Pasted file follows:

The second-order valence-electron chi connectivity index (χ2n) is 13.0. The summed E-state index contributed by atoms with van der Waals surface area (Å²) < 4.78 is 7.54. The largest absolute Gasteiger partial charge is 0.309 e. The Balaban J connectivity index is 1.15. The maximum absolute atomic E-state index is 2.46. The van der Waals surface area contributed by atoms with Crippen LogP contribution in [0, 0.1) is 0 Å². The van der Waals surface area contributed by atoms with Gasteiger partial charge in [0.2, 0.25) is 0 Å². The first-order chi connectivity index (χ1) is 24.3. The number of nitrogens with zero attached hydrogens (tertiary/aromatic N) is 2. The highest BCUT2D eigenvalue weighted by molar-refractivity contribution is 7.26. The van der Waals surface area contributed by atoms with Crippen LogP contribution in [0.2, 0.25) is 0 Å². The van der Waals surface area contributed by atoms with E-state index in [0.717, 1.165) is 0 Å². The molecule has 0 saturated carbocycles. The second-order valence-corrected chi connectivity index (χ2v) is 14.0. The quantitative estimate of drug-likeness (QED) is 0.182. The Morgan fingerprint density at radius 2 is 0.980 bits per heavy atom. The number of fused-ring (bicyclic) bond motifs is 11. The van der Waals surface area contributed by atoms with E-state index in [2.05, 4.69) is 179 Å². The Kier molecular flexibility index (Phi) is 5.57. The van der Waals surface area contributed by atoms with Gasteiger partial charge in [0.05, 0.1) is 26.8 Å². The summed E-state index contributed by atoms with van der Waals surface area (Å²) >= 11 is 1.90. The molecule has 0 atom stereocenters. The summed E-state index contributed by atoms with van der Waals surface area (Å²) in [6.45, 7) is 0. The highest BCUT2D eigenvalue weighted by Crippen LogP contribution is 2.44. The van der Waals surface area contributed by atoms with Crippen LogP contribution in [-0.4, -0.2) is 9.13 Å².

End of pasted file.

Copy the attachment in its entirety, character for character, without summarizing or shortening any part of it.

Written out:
The second-order valence-electron chi connectivity index (χ2n) is 13.0. The summed E-state index contributed by atoms with van der Waals surface area (Å²) < 4.78 is 7.54. The largest absolute Gasteiger partial charge is 0.309 e. The Balaban J connectivity index is 1.15. The maximum absolute atomic E-state index is 2.46. The van der Waals surface area contributed by atoms with Crippen LogP contribution in [0, 0.1) is 0 Å². The van der Waals surface area contributed by atoms with Gasteiger partial charge in [0.2, 0.25) is 0 Å². The first-order chi connectivity index (χ1) is 24.3. The number of nitrogens with zero attached hydrogens (tertiary/aromatic N) is 2. The highest BCUT2D eigenvalue weighted by molar-refractivity contribution is 7.26. The van der Waals surface area contributed by atoms with Crippen LogP contribution in [0.2, 0.25) is 0 Å². The van der Waals surface area contributed by atoms with E-state index in [0.717, 1.165) is 0 Å². The molecule has 0 saturated carbocycles. The second-order valence-corrected chi connectivity index (χ2v) is 14.0. The quantitative estimate of drug-likeness (QED) is 0.182. The Morgan fingerprint density at radius 2 is 0.980 bits per heavy atom. The number of fused-ring (bicyclic) bond motifs is 11. The van der Waals surface area contributed by atoms with E-state index in [2.05, 4.69) is 179 Å². The Kier molecular flexibility index (Phi) is 5.57. The van der Waals surface area contributed by atoms with Gasteiger partial charge in [0.05, 0.1) is 26.8 Å². The summed E-state index contributed by atoms with van der Waals surface area (Å²) >= 11 is 1.90. The molecule has 0 atom stereocenters. The summed E-state index contributed by atoms with van der Waals surface area (Å²) in [6.45, 7) is 0. The highest BCUT2D eigenvalue weighted by Crippen LogP contribution is 2.44. The van der Waals surface area contributed by atoms with Crippen LogP contribution in [-0.4, -0.2) is 9.13 Å².